News Archives - 2007
Peter Agre '70 considering U.S. Senate bid
Nobel Prize laureate Peter Agre '70 announced that he is taking a leave of absence from his Duke University position this summer to consider entering the U.S. Senate race in Minnesota. He would challenge Republican Norm Coleman as he seeks reelection in 2008.
Agre was born in Northfield, Minn., graduated from Roosevelt High School in Minneapolis, and earned a bachelor's degree in chemistry at Augsburg in 1970. His father, Courtland Agre, taught chemistry at St. Olaf College until 1959, when he joined Augsburg’s faculty until his retirement in 1976.
Peter Agre chose to pursue a medical career, and during his last year at Johns Hopkins University School of Medicine, he began to gravitate toward research. After a medical residency at Case Western Reserve and a clinical fellowship at University of North Carolina, Agre returned to Johns Hopkins for research in cell biology and eventually joined their faculty, where he stayed until 2005. His research there to discover "aquaporins," or proteins that allow passage of water across cell membranes led to his recognition by the Nobel Institute.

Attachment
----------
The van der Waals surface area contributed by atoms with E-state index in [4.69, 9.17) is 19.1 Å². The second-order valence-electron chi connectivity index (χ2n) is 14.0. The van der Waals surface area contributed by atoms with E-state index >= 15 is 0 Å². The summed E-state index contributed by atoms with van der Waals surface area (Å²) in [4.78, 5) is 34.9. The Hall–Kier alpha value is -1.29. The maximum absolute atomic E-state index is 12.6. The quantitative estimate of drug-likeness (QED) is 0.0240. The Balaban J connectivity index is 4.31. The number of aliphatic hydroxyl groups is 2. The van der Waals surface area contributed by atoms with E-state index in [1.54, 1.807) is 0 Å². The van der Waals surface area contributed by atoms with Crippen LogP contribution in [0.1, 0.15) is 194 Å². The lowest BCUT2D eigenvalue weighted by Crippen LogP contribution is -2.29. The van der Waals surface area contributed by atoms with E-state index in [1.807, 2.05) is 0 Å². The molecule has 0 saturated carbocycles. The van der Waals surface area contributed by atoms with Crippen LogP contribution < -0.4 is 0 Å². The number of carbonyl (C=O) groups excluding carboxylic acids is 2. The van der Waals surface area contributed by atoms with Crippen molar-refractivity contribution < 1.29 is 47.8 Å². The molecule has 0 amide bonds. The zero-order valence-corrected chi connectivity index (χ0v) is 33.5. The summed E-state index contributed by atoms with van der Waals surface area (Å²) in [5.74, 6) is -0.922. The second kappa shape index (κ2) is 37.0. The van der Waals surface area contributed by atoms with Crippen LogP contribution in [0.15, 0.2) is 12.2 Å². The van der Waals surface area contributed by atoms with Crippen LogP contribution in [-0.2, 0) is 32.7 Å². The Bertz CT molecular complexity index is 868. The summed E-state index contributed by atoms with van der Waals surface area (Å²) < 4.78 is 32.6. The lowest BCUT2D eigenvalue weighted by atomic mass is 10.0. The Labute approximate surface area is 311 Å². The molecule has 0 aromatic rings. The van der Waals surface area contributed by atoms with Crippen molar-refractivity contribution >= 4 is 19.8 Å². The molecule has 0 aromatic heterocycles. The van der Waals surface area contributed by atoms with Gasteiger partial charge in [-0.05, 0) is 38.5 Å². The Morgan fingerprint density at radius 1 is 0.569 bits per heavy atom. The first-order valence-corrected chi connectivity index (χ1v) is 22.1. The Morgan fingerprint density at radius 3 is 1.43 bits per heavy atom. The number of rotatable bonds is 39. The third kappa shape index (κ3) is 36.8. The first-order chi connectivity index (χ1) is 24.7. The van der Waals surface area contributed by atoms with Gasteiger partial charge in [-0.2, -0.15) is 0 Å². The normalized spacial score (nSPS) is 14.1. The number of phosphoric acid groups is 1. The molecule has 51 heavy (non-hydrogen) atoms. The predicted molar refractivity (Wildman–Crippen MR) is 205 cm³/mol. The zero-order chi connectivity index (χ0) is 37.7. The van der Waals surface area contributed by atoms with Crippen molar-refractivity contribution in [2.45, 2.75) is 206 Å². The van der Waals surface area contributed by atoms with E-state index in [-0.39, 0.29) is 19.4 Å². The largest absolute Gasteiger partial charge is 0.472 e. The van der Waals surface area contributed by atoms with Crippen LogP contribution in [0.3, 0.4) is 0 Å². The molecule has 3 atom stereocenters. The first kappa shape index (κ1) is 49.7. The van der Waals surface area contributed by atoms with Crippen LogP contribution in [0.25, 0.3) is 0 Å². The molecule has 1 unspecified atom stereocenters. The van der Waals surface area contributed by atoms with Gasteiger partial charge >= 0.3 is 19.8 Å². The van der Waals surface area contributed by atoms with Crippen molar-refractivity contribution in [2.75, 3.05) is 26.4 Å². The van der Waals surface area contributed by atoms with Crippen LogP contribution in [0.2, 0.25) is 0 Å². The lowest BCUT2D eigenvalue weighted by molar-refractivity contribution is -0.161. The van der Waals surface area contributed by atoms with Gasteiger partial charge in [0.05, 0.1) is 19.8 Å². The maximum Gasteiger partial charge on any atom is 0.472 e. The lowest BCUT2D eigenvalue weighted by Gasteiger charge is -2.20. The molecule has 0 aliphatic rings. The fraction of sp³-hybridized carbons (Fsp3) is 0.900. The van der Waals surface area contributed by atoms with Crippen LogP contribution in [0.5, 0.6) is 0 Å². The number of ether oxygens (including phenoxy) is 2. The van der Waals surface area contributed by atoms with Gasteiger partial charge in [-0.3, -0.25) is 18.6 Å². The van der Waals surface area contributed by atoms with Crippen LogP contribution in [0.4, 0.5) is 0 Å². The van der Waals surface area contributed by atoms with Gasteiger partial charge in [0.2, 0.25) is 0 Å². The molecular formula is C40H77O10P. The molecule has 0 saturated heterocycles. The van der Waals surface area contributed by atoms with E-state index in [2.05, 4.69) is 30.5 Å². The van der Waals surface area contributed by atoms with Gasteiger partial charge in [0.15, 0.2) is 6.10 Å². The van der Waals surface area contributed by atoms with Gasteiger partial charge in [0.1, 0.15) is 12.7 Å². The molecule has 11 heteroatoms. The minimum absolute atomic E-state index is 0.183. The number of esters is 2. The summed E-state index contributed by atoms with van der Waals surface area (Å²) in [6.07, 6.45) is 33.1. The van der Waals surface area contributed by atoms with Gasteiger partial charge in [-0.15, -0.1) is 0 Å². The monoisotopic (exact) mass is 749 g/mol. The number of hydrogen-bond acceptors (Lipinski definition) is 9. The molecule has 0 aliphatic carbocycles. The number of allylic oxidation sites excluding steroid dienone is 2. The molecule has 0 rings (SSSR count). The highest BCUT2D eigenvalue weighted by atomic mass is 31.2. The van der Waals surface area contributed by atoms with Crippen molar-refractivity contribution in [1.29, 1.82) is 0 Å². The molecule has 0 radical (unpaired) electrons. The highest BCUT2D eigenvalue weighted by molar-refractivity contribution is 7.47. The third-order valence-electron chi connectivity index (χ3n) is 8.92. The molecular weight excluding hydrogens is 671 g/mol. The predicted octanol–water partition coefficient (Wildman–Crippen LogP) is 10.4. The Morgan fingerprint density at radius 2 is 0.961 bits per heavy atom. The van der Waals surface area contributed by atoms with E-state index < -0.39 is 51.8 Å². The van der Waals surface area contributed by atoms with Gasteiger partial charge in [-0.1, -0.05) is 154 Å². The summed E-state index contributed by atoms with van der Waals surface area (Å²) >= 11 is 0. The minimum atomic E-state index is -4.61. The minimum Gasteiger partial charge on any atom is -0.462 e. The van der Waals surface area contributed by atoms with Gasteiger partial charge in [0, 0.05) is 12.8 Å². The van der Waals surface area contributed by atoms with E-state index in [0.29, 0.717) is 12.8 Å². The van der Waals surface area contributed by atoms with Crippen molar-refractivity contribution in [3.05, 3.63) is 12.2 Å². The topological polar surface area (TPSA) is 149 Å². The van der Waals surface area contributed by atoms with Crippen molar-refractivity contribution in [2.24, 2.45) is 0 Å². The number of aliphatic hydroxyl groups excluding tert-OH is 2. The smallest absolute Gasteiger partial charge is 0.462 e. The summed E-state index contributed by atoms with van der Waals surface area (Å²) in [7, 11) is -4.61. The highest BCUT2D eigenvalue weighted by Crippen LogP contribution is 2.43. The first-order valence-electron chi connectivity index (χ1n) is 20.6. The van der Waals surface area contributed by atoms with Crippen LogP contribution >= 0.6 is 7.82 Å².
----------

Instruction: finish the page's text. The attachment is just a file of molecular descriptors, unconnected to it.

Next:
In 2003, Agre and Roderick MacKinnon were awarded the Nobel Prize in Chemistry. Agre has used his public forum to lecture and advocate for science education and academic freedom. In his Nobel remarks, he said, " … the need for scientific understanding by the public has never been larger, and the penalty for scientific illiteracy never harsher." He is also committed to seeking changes to the national healthcare system.
Agre is currently vice chancellor for science and technology and professor of cell biology at Duke University Medical Center. This summer, he plans to establish residency in Minnesota and evaluate a run for the U.S. Senate, which has never had a Nobel science winner.
Photo: Agre meets with a current Auggie chemistry student.